Missionaries know that attending church several times before being baptized provides investigators a better chance of remaining active in the Church afterward. At church, investigators feel the Spirit, and missionaries introduce them to Church members and help them become familiar with what goes on in Church meetings.
To get from point A to point B in their day-to-day work, missionaries use whatever mode of transportation is available to them. In many places, that means walking. In other places, there are more options, such as bicycles or public transportation. Some missionaries are even given cars to drive. Often, however, missionaries don’t just travel from one place to another as efficiently as they can. Instead, they may choose a mode of transportation that allows them opportunities to share the gospel with people they may meet as they travel, because missionaries should “talk with as many people as [they] can each day” (Preach My Gospel, 156).
One day a week is set aside as missionaries’ preparation day. It’s not really a day off; it’s more like a day to do all of the things they don’t have time to do on any other day—like writing family, doing laundry, cleaning, shopping, and getting a haircut. They also participate in some cultural and recreational activities. But the purpose of this day is to help the missionaries be more productive, focused, and prepared during the rest of the week. And it’s not even a whole day, actually. They go out and engage in normal missionary activities from 6:00 p.m. until the end of the day.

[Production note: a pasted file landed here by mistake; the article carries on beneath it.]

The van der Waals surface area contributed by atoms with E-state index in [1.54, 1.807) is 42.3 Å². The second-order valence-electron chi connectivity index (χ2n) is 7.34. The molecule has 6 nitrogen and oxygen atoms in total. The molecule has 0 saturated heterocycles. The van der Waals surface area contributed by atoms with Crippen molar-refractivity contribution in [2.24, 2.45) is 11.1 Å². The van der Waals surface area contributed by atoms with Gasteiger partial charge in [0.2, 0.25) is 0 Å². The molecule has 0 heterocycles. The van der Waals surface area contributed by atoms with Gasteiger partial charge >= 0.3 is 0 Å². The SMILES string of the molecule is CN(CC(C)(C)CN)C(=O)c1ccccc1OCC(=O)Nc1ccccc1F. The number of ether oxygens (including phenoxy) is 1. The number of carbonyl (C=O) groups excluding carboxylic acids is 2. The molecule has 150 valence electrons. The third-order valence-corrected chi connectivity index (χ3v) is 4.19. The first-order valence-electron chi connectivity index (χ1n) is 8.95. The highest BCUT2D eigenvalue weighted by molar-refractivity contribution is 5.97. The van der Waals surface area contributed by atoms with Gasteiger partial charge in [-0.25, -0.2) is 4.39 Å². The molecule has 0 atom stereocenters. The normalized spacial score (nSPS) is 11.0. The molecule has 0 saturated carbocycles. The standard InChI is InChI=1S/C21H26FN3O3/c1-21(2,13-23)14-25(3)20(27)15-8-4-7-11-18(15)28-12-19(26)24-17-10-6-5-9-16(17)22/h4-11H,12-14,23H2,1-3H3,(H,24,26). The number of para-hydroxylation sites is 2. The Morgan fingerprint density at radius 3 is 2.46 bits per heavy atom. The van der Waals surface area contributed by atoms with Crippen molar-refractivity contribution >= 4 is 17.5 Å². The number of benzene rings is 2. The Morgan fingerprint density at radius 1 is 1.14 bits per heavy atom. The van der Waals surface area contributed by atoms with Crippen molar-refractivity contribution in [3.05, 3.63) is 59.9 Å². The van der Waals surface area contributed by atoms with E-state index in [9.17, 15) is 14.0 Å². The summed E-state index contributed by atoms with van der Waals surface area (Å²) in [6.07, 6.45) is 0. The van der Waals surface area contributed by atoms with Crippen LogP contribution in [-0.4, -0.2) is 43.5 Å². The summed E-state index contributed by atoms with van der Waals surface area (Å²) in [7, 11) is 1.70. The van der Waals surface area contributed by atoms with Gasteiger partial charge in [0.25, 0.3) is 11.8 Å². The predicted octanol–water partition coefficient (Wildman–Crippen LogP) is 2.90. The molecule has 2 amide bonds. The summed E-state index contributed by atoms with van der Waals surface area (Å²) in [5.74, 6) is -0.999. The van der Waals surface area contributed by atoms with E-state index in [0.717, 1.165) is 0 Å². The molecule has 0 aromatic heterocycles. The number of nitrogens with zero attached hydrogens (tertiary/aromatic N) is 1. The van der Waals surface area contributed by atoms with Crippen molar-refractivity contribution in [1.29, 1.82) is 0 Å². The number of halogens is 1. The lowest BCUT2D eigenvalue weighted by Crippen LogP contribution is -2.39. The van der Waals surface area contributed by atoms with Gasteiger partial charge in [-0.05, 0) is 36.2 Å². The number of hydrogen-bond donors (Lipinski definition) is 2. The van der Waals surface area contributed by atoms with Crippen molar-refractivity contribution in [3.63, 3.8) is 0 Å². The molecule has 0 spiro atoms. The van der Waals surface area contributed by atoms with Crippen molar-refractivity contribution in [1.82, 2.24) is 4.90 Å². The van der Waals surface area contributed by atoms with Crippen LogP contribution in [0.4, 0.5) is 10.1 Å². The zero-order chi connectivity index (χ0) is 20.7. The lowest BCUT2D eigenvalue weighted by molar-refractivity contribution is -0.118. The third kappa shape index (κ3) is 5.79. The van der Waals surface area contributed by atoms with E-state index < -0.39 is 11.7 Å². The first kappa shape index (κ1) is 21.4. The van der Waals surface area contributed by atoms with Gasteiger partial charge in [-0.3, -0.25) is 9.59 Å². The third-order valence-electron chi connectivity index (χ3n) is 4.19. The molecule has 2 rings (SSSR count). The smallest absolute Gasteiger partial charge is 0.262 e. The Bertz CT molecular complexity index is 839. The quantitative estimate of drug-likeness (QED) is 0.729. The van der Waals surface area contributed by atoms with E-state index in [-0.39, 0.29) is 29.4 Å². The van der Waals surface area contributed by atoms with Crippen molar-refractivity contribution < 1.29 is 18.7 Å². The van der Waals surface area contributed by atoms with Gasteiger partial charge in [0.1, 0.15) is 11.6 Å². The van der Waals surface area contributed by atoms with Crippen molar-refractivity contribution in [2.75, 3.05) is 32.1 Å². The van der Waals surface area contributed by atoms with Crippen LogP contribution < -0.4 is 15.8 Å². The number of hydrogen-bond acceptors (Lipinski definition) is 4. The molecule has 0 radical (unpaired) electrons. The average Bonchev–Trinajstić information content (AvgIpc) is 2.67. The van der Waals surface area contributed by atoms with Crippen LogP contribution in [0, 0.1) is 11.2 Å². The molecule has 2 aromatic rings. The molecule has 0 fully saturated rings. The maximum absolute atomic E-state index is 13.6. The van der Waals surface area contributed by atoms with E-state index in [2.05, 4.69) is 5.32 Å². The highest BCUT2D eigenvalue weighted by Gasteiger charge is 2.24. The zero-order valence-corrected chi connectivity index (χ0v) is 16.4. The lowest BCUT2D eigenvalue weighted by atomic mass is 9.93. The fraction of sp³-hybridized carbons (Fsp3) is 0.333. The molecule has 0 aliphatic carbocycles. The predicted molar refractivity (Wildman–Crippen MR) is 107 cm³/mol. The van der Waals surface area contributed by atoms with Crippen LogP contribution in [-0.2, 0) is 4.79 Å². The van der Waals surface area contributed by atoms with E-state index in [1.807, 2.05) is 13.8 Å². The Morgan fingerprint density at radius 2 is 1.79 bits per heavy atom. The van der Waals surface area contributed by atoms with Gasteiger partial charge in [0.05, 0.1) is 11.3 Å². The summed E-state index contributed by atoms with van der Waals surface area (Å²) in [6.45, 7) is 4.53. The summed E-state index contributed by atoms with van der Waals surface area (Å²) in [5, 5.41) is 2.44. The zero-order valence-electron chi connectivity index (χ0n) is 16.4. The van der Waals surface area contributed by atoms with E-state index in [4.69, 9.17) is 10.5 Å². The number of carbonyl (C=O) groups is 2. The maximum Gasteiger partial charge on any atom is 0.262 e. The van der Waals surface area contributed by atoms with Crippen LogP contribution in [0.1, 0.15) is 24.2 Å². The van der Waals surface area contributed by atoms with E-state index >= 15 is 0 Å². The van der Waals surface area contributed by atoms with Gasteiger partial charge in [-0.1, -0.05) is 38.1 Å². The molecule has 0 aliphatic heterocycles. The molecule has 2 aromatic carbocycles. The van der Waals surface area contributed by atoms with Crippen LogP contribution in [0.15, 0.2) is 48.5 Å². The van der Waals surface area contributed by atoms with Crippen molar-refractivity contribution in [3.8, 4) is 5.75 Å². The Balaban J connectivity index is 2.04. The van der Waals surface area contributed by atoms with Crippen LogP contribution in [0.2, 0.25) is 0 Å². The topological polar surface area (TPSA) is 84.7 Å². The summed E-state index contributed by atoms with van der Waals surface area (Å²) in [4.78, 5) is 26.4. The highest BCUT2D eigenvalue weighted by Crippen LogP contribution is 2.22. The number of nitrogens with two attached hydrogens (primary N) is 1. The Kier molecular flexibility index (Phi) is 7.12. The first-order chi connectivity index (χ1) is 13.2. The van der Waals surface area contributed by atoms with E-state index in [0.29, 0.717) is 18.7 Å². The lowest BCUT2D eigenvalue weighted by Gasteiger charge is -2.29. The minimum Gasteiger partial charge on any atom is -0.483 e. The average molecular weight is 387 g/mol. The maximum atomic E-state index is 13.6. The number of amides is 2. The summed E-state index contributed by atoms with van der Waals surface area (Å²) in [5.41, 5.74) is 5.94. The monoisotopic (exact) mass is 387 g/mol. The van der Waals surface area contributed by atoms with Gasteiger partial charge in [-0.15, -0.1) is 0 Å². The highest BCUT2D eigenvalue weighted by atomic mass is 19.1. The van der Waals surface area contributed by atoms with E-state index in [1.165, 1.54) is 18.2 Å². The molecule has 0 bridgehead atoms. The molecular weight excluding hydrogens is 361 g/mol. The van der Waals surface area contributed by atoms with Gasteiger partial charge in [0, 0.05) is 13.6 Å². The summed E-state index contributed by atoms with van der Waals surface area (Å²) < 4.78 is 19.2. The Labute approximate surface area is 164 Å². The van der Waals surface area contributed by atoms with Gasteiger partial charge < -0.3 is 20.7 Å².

Every week missionaries in the same local area meet for a district meeting for 60–90 minutes. One of the elders is the district leader and conducts the weekly meeting. The missionaries learn from one another through training, discussing challenges, and sharing testimonies and experiences. They also talk about how their investigators are progressing.
Every three months missionaries in several districts hold a zone conference, which is held under the direction of the mission president. Many of the missionaries will have to travel to these meetings, which are usually longer than the district meetings and can cover a wide range of topics.
Church members and missionaries work together in a number of ways, and missionaries devote a good deal of attention to fostering good relationships with the members wherever they serve. Working with bishops and ward mission leaders, missionaries help members share the gospel, and they visit and strengthen those who are not active in the Church. As every missionary learns, “Local Church leaders and members are your best allies” (Preach My Gospel, 217). To see how members and missionaries work together, go to HasteningTheWork.lds.org.
When a person accepts the missionaries’ invitation to be baptized, it is a moment of great joy. That joy is multiplied when that person, having overcome all obstacles, is actually standing in the waters of baptism, entering into a sacred covenant. Then they can be confirmed as members of the Church and receive the gift of the Holy Ghost.
Missionaries are encouraged to participate in some sort of community service activity each week, as approved by the mission president. In addition, they are encouraged to listen to the Spirit at all times “to recognize opportunities for small, simple acts of kindness that [they] can offer to God’s children” (Preach My Gospel, 168). They serve out of a love for all of God’s children and a desire to help them, but they also are mindful of people who may want to know more about their message as a result of this service.